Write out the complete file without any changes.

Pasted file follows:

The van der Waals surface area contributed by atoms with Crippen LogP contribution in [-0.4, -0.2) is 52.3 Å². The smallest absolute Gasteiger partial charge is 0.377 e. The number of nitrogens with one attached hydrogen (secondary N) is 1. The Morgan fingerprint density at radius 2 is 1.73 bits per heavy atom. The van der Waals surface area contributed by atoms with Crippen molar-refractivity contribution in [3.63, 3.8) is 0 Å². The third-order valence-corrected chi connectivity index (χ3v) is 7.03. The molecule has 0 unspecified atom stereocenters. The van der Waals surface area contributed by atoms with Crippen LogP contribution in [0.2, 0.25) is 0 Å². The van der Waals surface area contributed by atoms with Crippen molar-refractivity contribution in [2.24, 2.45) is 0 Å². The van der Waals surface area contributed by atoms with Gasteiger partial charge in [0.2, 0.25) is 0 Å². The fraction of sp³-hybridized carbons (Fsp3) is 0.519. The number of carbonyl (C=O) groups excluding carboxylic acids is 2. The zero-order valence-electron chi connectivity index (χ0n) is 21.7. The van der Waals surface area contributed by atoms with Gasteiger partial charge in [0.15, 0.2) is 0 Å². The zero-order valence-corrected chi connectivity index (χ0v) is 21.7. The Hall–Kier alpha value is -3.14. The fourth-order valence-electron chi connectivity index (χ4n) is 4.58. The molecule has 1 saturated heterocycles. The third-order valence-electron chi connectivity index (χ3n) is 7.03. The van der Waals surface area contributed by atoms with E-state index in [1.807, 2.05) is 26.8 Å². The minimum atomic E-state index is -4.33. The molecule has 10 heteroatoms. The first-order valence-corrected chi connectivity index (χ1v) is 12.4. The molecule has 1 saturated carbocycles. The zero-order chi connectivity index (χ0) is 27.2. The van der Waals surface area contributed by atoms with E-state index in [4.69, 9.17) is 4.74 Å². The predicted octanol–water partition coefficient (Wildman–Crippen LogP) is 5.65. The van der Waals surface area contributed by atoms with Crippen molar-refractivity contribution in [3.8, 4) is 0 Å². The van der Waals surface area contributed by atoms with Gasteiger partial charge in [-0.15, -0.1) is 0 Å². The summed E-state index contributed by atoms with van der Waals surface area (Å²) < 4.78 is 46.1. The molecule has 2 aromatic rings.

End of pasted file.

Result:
The van der Waals surface area contributed by atoms with Crippen LogP contribution in [-0.4, -0.2) is 52.3 Å². The smallest absolute Gasteiger partial charge is 0.377 e. The number of nitrogens with one attached hydrogen (secondary N) is 1. The Morgan fingerprint density at radius 2 is 1.73 bits per heavy atom. The van der Waals surface area contributed by atoms with Crippen molar-refractivity contribution in [3.63, 3.8) is 0 Å². The third-order valence-corrected chi connectivity index (χ3v) is 7.03. The molecule has 0 unspecified atom stereocenters. The van der Waals surface area contributed by atoms with Crippen LogP contribution in [0.2, 0.25) is 0 Å². The van der Waals surface area contributed by atoms with Crippen molar-refractivity contribution in [2.24, 2.45) is 0 Å². The van der Waals surface area contributed by atoms with Gasteiger partial charge in [0.2, 0.25) is 0 Å². The fraction of sp³-hybridized carbons (Fsp3) is 0.519. The number of carbonyl (C=O) groups excluding carboxylic acids is 2. The zero-order valence-electron chi connectivity index (χ0n) is 21.7. The van der Waals surface area contributed by atoms with Gasteiger partial charge in [0.15, 0.2) is 0 Å². The zero-order valence-corrected chi connectivity index (χ0v) is 21.7. The Hall–Kier alpha value is -3.14. The fourth-order valence-electron chi connectivity index (χ4n) is 4.58. The molecule has 1 saturated heterocycles. The third-order valence-electron chi connectivity index (χ3n) is 7.03. The van der Waals surface area contributed by atoms with E-state index in [1.807, 2.05) is 26.8 Å². The minimum atomic E-state index is -4.33. The molecule has 10 heteroatoms. The first-order valence-corrected chi connectivity index (χ1v) is 12.4. The molecule has 1 saturated carbocycles. The zero-order chi connectivity index (χ0) is 27.2. The van der Waals surface area contributed by atoms with E-state index in [4.69, 9.17) is 4.74 Å². The predicted octanol–water partition coefficient (Wildman–Crippen LogP) is 5.65. The van der Waals surface area contributed by atoms with Crippen molar-refractivity contribution in [3.8, 4) is 0 Å². The van der Waals surface area contributed by atoms with Gasteiger partial charge in [-0.15, -0.1) is 0 Å². The summed E-state index contributed by atoms with van der Waals surface area (Å²) < 4.78 is 46.1. The molecule has 2 aromatic rings.